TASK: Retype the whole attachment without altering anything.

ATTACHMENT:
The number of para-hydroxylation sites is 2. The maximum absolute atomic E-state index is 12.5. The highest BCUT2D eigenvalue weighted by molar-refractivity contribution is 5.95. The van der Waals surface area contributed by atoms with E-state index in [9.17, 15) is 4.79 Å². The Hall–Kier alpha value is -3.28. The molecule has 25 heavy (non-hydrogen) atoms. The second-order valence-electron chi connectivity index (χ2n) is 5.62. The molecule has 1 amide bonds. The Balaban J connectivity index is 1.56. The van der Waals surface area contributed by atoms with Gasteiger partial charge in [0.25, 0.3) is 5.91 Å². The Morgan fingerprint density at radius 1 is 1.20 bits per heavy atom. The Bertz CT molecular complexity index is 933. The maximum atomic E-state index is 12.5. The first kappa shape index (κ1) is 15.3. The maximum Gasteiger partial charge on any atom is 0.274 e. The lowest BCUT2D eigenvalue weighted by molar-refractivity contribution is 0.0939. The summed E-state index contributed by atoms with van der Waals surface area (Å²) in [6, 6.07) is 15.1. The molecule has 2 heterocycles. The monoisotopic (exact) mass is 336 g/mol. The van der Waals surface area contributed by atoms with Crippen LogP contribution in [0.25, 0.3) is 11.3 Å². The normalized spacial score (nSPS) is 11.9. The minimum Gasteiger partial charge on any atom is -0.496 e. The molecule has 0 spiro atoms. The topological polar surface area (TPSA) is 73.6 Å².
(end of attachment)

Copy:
The number of para-hydroxylation sites is 2. The maximum absolute atomic E-state index is 12.5. The highest BCUT2D eigenvalue weighted by molar-refractivity contribution is 5.95. The van der Waals surface area contributed by atoms with E-state index in [9.17, 15) is 4.79 Å². The Hall–Kier alpha value is -3.28. The molecule has 25 heavy (non-hydrogen) atoms. The second-order valence-electron chi connectivity index (χ2n) is 5.62. The molecule has 1 amide bonds. The Balaban J connectivity index is 1.56. The van der Waals surface area contributed by atoms with Gasteiger partial charge in [0.25, 0.3) is 5.91 Å². The Morgan fingerprint density at radius 1 is 1.20 bits per heavy atom. The Bertz CT molecular complexity index is 933. The maximum atomic E-state index is 12.5. The first kappa shape index (κ1) is 15.3. The maximum Gasteiger partial charge on any atom is 0.274 e. The lowest BCUT2D eigenvalue weighted by molar-refractivity contribution is 0.0939. The summed E-state index contributed by atoms with van der Waals surface area (Å²) in [6, 6.07) is 15.1. The molecule has 2 heterocycles. The monoisotopic (exact) mass is 336 g/mol. The van der Waals surface area contributed by atoms with Crippen LogP contribution in [0.25, 0.3) is 11.3 Å². The normalized spacial score (nSPS) is 11.9. The minimum Gasteiger partial charge on any atom is -0.496 e. The molecule has 0 spiro atoms. The topological polar surface area (TPSA) is 73.6 Å².